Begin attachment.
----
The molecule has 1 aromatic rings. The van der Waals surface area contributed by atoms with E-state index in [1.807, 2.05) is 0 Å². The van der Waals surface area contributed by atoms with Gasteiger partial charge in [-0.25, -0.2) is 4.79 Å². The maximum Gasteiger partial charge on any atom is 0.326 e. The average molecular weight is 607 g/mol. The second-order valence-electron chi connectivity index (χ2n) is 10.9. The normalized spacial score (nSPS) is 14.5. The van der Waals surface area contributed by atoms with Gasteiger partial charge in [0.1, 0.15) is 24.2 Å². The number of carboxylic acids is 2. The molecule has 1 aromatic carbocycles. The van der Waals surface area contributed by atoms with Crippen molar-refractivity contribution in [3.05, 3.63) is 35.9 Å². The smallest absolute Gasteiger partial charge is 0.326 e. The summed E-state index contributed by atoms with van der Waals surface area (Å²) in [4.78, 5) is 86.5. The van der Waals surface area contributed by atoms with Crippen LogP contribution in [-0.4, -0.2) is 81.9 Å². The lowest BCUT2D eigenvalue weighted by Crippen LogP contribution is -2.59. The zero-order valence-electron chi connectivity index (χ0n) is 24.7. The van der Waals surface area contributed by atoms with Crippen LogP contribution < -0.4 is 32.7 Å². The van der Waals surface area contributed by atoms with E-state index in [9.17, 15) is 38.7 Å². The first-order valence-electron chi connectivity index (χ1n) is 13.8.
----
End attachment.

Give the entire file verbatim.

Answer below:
The molecule has 1 aromatic rings. The van der Waals surface area contributed by atoms with E-state index in [1.807, 2.05) is 0 Å². The van der Waals surface area contributed by atoms with Gasteiger partial charge in [-0.25, -0.2) is 4.79 Å². The maximum Gasteiger partial charge on any atom is 0.326 e. The average molecular weight is 607 g/mol. The second-order valence-electron chi connectivity index (χ2n) is 10.9. The normalized spacial score (nSPS) is 14.5. The van der Waals surface area contributed by atoms with Gasteiger partial charge in [0.1, 0.15) is 24.2 Å². The number of carboxylic acids is 2. The molecule has 1 aromatic carbocycles. The van der Waals surface area contributed by atoms with Crippen molar-refractivity contribution in [3.05, 3.63) is 35.9 Å². The smallest absolute Gasteiger partial charge is 0.326 e. The summed E-state index contributed by atoms with van der Waals surface area (Å²) in [4.78, 5) is 86.5. The van der Waals surface area contributed by atoms with Crippen LogP contribution in [-0.4, -0.2) is 81.9 Å². The lowest BCUT2D eigenvalue weighted by Crippen LogP contribution is -2.59. The zero-order valence-electron chi connectivity index (χ0n) is 24.7. The van der Waals surface area contributed by atoms with Crippen LogP contribution < -0.4 is 32.7 Å². The van der Waals surface area contributed by atoms with E-state index in [9.17, 15) is 38.7 Å². The first-order valence-electron chi connectivity index (χ1n) is 13.8.